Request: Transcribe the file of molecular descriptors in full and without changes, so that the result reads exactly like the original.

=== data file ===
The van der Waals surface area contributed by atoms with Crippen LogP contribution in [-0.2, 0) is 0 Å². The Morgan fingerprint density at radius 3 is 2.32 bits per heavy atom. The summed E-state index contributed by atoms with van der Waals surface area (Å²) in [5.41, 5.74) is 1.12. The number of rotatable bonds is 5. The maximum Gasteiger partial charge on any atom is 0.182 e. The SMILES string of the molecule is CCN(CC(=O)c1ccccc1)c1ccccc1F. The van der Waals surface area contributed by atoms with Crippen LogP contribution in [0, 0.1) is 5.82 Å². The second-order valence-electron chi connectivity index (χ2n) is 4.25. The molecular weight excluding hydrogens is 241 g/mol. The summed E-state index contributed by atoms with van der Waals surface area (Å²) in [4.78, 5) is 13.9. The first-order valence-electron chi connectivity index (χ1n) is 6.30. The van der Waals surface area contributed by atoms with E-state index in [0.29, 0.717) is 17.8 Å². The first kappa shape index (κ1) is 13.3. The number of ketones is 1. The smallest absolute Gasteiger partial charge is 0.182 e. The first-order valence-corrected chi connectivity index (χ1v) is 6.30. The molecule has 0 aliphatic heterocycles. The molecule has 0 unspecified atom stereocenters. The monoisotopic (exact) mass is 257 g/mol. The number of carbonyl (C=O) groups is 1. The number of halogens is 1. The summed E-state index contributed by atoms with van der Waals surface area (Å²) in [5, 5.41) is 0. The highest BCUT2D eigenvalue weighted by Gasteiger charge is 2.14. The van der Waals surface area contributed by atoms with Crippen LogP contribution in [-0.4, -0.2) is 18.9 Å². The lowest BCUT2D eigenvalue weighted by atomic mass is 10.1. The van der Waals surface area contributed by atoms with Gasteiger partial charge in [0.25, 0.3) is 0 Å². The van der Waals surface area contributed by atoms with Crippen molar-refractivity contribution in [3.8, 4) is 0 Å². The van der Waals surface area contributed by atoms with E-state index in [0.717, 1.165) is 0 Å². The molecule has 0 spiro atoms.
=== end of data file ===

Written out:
The van der Waals surface area contributed by atoms with Crippen LogP contribution in [-0.2, 0) is 0 Å². The Morgan fingerprint density at radius 3 is 2.32 bits per heavy atom. The summed E-state index contributed by atoms with van der Waals surface area (Å²) in [5.41, 5.74) is 1.12. The number of rotatable bonds is 5. The maximum Gasteiger partial charge on any atom is 0.182 e. The SMILES string of the molecule is CCN(CC(=O)c1ccccc1)c1ccccc1F. The van der Waals surface area contributed by atoms with Crippen LogP contribution in [0, 0.1) is 5.82 Å². The second-order valence-electron chi connectivity index (χ2n) is 4.25. The molecular weight excluding hydrogens is 241 g/mol. The summed E-state index contributed by atoms with van der Waals surface area (Å²) in [4.78, 5) is 13.9. The first-order valence-electron chi connectivity index (χ1n) is 6.30. The van der Waals surface area contributed by atoms with E-state index in [0.29, 0.717) is 17.8 Å². The first kappa shape index (κ1) is 13.3. The number of ketones is 1. The smallest absolute Gasteiger partial charge is 0.182 e. The first-order valence-corrected chi connectivity index (χ1v) is 6.30. The molecule has 0 aliphatic heterocycles. The molecule has 0 unspecified atom stereocenters. The monoisotopic (exact) mass is 257 g/mol. The number of carbonyl (C=O) groups is 1. The number of halogens is 1. The summed E-state index contributed by atoms with van der Waals surface area (Å²) in [5, 5.41) is 0. The highest BCUT2D eigenvalue weighted by Gasteiger charge is 2.14. The van der Waals surface area contributed by atoms with Crippen LogP contribution in [-0.4, -0.2) is 18.9 Å². The lowest BCUT2D eigenvalue weighted by atomic mass is 10.1. The van der Waals surface area contributed by atoms with Gasteiger partial charge in [0.25, 0.3) is 0 Å². The van der Waals surface area contributed by atoms with Crippen molar-refractivity contribution in [3.8, 4) is 0 Å². The van der Waals surface area contributed by atoms with E-state index in [0.717, 1.165) is 0 Å². The molecule has 0 spiro atoms.